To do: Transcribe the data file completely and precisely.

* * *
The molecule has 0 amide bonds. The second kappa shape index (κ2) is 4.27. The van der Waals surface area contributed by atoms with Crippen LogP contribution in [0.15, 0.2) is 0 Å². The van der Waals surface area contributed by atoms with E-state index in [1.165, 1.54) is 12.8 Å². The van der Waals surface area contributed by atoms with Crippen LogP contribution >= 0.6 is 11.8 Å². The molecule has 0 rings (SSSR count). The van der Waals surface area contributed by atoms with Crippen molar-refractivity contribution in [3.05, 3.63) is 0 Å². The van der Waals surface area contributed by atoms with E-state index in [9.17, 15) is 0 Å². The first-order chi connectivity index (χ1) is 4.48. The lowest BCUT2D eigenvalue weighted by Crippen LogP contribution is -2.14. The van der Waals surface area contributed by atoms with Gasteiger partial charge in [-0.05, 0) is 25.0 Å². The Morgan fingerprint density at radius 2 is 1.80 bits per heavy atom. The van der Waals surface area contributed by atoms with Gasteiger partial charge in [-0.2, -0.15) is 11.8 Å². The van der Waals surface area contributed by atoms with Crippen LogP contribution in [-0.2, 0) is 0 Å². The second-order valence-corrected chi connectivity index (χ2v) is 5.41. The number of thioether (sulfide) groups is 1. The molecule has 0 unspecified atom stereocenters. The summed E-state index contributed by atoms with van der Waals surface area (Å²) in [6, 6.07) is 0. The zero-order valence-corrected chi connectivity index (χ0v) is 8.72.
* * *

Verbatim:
The molecule has 0 amide bonds. The second kappa shape index (κ2) is 4.27. The van der Waals surface area contributed by atoms with Crippen LogP contribution in [0.15, 0.2) is 0 Å². The van der Waals surface area contributed by atoms with E-state index in [1.165, 1.54) is 12.8 Å². The van der Waals surface area contributed by atoms with Crippen LogP contribution >= 0.6 is 11.8 Å². The molecule has 0 rings (SSSR count). The van der Waals surface area contributed by atoms with Crippen molar-refractivity contribution in [3.05, 3.63) is 0 Å². The van der Waals surface area contributed by atoms with E-state index in [9.17, 15) is 0 Å². The first-order chi connectivity index (χ1) is 4.48. The lowest BCUT2D eigenvalue weighted by Crippen LogP contribution is -2.14. The van der Waals surface area contributed by atoms with Gasteiger partial charge in [-0.05, 0) is 25.0 Å². The Morgan fingerprint density at radius 2 is 1.80 bits per heavy atom. The van der Waals surface area contributed by atoms with Gasteiger partial charge in [-0.2, -0.15) is 11.8 Å². The van der Waals surface area contributed by atoms with Crippen LogP contribution in [-0.2, 0) is 0 Å². The second-order valence-corrected chi connectivity index (χ2v) is 5.41. The number of thioether (sulfide) groups is 1. The molecule has 0 unspecified atom stereocenters. The summed E-state index contributed by atoms with van der Waals surface area (Å²) in [6, 6.07) is 0. The zero-order valence-corrected chi connectivity index (χ0v) is 8.72.